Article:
While the sovereign exercises legislative power by means of the laws, states also need a government to exercise executive power, carrying out day-to-day business. There are many different forms of government, but they can roughly be divided into democracy, aristocracy, and monarchy, depending on their size. Monarchy, according to Rousseau, is the strongest form of government, and is best suited to large populations and hot climates. While different states are suited to different forms of government, Rousseau maintains that aristocracies tend to be the most stable.The irony here is, of course, astounding given what emerged later in France.

The government,  Rousseau posits, is distinct from the sovereign, and the two are almost always in friction. This friction will ultimately destroy the state, but healthy states can last many centuries before they dissolve.

The people exercise their sovereignty by meeting in regular, periodic assemblies, what we might call parliaments today. According to Rousseau it is often difficult to persuade all citizens to attend these assemblies, but attendance is essential to the well-being of the state. When citizens elect representatives or try to buy their way out of public service, the general will shall not be heard and the state will become endangered. When voting in assemblies, people should not vote for what they want personally, but for what they believe is the general will. In a healthy state, the results of these votes should approach unanimity.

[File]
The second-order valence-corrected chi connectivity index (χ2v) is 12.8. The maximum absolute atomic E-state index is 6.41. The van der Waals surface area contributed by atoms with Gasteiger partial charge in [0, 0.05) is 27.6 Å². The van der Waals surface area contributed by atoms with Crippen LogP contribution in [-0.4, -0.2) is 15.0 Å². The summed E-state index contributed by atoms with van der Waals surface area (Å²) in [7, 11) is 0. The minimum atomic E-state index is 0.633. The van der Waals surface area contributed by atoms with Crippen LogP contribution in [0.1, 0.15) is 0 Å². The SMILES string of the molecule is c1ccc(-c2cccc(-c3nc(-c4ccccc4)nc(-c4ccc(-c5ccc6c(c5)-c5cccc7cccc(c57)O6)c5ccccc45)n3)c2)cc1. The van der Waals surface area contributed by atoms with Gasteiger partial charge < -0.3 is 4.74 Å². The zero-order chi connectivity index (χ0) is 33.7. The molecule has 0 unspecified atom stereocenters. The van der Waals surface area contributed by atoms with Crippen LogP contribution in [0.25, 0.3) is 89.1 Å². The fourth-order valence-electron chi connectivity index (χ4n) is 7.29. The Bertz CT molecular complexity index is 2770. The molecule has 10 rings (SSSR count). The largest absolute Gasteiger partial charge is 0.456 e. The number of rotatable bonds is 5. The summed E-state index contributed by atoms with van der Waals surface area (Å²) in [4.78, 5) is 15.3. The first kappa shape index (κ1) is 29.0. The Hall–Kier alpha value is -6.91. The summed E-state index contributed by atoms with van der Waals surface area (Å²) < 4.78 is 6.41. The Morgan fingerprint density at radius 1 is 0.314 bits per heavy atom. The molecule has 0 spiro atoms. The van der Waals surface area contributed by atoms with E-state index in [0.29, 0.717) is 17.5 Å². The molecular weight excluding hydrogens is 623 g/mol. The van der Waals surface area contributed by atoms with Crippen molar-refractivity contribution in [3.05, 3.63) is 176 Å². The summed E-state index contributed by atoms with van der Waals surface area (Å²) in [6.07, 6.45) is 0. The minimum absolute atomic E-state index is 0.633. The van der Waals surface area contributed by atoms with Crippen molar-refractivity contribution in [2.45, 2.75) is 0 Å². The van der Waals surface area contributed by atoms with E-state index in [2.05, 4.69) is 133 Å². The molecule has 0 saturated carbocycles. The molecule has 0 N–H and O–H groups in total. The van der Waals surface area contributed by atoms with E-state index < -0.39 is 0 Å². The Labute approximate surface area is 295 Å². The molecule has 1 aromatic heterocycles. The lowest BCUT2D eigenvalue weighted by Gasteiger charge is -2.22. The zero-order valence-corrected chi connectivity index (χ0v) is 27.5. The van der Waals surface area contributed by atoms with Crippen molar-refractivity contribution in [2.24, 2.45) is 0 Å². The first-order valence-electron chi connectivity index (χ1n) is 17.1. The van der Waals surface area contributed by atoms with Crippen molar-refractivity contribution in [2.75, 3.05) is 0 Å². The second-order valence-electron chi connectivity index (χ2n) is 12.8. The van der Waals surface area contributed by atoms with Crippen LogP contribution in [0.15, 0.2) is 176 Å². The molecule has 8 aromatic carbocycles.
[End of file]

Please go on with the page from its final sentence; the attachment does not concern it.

At this juncture it might be beneficial to note the difference between two models of representation; the trustee model and the delegate model. The trustee models, a position favoured by Edmund Burke and John Stuart Mill, the later describing a delegate as a mere steam engine absent any character.

A delegate is a representative who listens to his constituents, records their views and then presents their opinions in whatever legislative body he is a member of, undistilled and undisturbed.  In contrast, a trustee listens to his constituents’ ideas, takes them into consideration and then formulates an opinion of his own and acts upon that opinion. 

However, the trustee representative who comes to your door looking for votes,  does so as a delegate. He doesn’t tell the prospective voter what they, the politician, wants to promote, instead, the politician asks the canvassed what they want enacted, to persuade the voter. Later, the trustee representative miraculously ignores his promises and reveals himself to be a trustee, assuming to himself that he knows better, and acts in the best interests of those he lied to, all the while serving his own interests.

The social contract, whether it be Hobbes, Locke’s or Rousseau’s vision, depends on the people to voluntarily cede their rights in exchange for the protection of government. If the motive to  protect the people becomes instead its opposite, a tyranny, then the social contract is broken. It ought to be borne in mind too that concepts we hear daily such as “ in the public interest”, and “ the common good” that warrant to protect the people, is in fact a subterfuge, to deceive the people to embrace their own enslavement.